Robert M. Samborski
Geospatial Information & Technology
Homeland security is a national priority of many governments around the world, and will likely remain a primary focus for the foreseeable future. But beyond the obvious impact of potentially successful terrorist attacks, it is important to remember that the results of natural disasters are just as serious.
Typhoons and hurricanes, earthquakes, tsunamis, floods and fires occur with unpredictable regularity and significant cost in lives and property. Damage to our underground infrastructure by errant excavation occurs on a daily basis. While most of this accidental damage goes unnoticed on a national level, the aggregate effect on a nation’s economy is staggering, and the number of lives lost tragically unnecessary.
No matter what the root cause of the emergency is – terrorism, natural occurrences or unintentional human error – the methods of responding to, mitigating and ideally preventing reoccurrences are based in a common approach: the coordinated use of geospatial information. This cannot happen without the many mutually dependent agencies and organizations being charged with protecting a nation’s citizens and infrastructure and are being able to efficiently and effectively share their geospatial data. There are obstacles that need to be overcome before this collaboration can occur, however.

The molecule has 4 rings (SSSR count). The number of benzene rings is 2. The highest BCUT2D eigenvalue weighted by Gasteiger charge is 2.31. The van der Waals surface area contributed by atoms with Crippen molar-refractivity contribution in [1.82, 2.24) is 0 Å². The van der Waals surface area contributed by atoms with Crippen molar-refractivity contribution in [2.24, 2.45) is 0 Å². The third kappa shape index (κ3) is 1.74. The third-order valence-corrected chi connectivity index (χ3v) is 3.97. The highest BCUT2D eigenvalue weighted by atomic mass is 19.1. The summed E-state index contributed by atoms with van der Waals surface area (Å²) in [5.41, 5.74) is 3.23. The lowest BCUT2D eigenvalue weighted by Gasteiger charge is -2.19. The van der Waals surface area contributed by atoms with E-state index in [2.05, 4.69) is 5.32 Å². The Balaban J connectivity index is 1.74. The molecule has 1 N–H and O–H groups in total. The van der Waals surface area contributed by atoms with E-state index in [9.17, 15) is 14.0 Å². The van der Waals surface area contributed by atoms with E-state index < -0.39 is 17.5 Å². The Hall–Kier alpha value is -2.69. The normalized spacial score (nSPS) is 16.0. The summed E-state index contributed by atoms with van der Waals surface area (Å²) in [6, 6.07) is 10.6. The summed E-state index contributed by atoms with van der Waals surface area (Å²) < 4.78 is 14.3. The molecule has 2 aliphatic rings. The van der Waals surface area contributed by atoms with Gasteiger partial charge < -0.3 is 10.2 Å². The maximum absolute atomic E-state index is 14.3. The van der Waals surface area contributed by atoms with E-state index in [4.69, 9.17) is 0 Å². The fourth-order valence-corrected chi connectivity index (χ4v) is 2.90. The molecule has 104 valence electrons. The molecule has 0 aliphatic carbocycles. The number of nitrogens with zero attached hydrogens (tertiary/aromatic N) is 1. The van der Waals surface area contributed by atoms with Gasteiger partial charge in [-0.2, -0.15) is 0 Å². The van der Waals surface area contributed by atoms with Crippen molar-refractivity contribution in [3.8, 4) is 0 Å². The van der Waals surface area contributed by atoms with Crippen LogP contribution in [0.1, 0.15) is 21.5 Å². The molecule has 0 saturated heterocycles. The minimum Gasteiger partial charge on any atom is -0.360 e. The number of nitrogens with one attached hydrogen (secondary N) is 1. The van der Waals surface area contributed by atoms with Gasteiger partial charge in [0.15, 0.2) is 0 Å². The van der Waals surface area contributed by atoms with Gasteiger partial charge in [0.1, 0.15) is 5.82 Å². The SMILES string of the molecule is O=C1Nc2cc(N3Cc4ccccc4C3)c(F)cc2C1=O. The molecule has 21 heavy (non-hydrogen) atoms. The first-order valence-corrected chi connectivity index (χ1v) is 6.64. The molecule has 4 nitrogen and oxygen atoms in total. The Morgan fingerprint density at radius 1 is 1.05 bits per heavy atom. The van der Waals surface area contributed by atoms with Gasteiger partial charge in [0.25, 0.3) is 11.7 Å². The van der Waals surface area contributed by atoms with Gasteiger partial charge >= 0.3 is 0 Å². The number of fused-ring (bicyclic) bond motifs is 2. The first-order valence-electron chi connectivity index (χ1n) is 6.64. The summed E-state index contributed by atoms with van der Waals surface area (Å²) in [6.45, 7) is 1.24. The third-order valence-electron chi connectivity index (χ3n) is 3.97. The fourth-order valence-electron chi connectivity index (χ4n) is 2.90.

For the past 18 months, the Geospatial Information & Technology Association has been actively developing a unique program called “Geospatially Enabling Community Collaboration” – or GECCo. Having evolved from a nationally supported, ‘bottom up’ experiment in the 1980s in Japan that resulted in the establishment of ROADIC – the Road Administration Information Center – the GECCo initiative has at its roots in a local approach involving multiple agency cooperation to address our most pressing homeland security issues.
A MODEL FROM JAPAN
The Road Administration Information Center, or ROADIC resulted from a federally mandated initiative of the Japanese government. Established as a non-profit consortium of private and public organizations in 1986 in Tokyo in response to several major gas explosions, its initial charter was to address a lack of knowledge of the location and condition of underground assets.
Today, ROADIC has expanded to 12 major urban areas (branches) throughout Japan with a mission of ensuring public safety and protecting public utilities in the right-of-way. These branches coordinate with local governments and public utilities, including gas, electric, water, sewer, trains, subways, and communications. The ROADIC system of Japan has become a world-class example of multi-organizational cooperation.
In November 2003, a joint U.S./Canadian team from GITA conducted a Study Mission to gather more information about ROADIC and assess its suitability for implementation in North America. In a final report . org/ngi4cip/) the Study Mission Team made several general observations.